Re-install the spark plugs putting a little  silicone grease on the threads.

Carburetor and exhaust:

After your exhaust has cooled take a little of the "fogging oil" and spray it into the exhaust pipes,  I like to put a moth ball in each outlet and then cover the pipe ends with a rag or canvas cover secured by an elastic band or tie wrap. The moth balls will keep your friendly neighborhood mice from taking up residence.

It is also a good idea to do this in the cabin, wings, storage areas etc. ANYWHERE mice or squirrels may think of nesting.

If you have an air intake box or airfilter it is also a good idea to cover them, putting a moth ball inside the cover.


One of the most frequently forgotten items during storage is the battery. Your plane doesn't need it's battery over the winter, and leaving it in the plane in the cold can cause it to freeze. Batteries contain water, and water expands when it freezes. If it gets cold enough, the water/acid solution in your battery could freeze, cracking the battery when it expands. Then during a thaw the battery acid will be all over your plane! Take it out of the plane and bring it inside, remembering to keep it charged, the best method of doing this is with a "smart charger" this only charges it as much as needed and won't boil it dry.

  • If you can't afford or don't want to buy a smart charger, buy a cheap 12v trickle-charger ($10 or so) and hook it up to an automatic timer, so the battery gets about 30 minutes of trickle-charging a day.
  • Unless you have a maintenance-free battery, check the battery's fluid levels regularly to make sure the charger isn't boiling away the electrolyte. If the levels are low, add distilled water only to bring the levels back up.
  • Charge the battery in a well-ventilated area, particularly if your battery isn't "maintenance free." Batteries can emit hydrogen gas while charging, which is fairly explosive. (This is why wires get hooked up in a specific order when hooking up booster cables.)
  • All batteries: clean the terminals with a wire brush and lube them with a dielectric grease before returning the battery to service.
  • Do not start the engine over the winter! You'll  create condensation in the engine and combustion by products (acids, etc) in the oil. But you can turn the engine over by hand - or with the electric start if your battery it is installed.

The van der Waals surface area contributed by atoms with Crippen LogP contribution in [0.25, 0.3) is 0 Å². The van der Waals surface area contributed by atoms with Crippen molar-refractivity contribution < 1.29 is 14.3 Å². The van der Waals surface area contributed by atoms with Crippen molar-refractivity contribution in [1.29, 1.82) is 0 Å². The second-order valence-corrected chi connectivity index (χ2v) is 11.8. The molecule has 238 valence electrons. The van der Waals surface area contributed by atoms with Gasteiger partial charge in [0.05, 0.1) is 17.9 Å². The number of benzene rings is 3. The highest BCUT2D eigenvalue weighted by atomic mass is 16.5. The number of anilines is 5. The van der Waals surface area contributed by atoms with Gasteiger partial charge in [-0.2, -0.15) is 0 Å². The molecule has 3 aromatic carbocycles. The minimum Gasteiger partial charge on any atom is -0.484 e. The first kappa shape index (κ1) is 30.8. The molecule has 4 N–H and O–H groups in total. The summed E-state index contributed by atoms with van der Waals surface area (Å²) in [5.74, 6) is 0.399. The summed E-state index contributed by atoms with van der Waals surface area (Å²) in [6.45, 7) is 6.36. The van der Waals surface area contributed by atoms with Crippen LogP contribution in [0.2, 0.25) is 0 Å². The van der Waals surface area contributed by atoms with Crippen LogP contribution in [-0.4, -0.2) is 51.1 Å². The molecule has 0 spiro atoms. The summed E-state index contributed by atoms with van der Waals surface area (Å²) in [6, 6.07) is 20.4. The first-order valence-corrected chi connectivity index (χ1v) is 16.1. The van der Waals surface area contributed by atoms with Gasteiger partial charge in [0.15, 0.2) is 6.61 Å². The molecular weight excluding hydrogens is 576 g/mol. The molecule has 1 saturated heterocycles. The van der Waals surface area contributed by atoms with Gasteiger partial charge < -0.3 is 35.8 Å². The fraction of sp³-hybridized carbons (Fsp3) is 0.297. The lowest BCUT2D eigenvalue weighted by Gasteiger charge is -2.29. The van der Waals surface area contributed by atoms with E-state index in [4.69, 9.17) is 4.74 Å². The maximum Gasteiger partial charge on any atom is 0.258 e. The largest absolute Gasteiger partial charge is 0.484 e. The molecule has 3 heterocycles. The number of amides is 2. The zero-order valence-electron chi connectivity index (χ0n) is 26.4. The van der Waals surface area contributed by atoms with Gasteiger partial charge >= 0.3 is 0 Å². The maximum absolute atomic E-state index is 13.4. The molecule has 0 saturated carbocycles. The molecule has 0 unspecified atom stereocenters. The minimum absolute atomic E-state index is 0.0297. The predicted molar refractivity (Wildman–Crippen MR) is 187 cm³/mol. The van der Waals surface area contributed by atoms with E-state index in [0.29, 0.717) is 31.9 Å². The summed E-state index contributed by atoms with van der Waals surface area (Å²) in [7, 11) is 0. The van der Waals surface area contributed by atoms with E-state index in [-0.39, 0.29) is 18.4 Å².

• When turning a 912 Rotax engine over by hand NEVER turn it over backwards!

    Winter is an excellent time to do other routine maintenance -- you'll miss flying, and it's a good way to spend time with your plane as you wait for the flying season to start.

    Read through your owner's manual, and perform any service that gets done once a year or more frequently, even if it isn't quite time yet.

    At the very least:

    • check the 912 intake sockets for cracking
    • inspect/replace/clean air filter
    • disassemble/clean/reassemble carburetors
    • gap and install new spark plugs, using silicon paste on the threads,  on new engines these should be gapped to .027 thou. - on older engines .022 thou. Torque on the spark plugs is 177 INCH LBS.
    • check your motor mount and rubber mounts
    • clean your windshield and prop with PLEDGE - you wife uses it for polishing furniture, it will fill in scratches and remove bugs etc.
    • check the exhaust for cracks, and springs for damage and proper tension
    • lubricate control cables and periodically move all of the control systems
    • check brake pads/ drums/rotors
    • check all bolts to make sure nothing is loose or worn
    • inspect tires for cuts, uneven wear, side wall cracking, proper inflation
    • change coolant, remember to use a silicate free anti-freeze with distilled water

Rotax 912 aircraft engine storage, how to properly store your Rotax 912 ultralight engine for winter.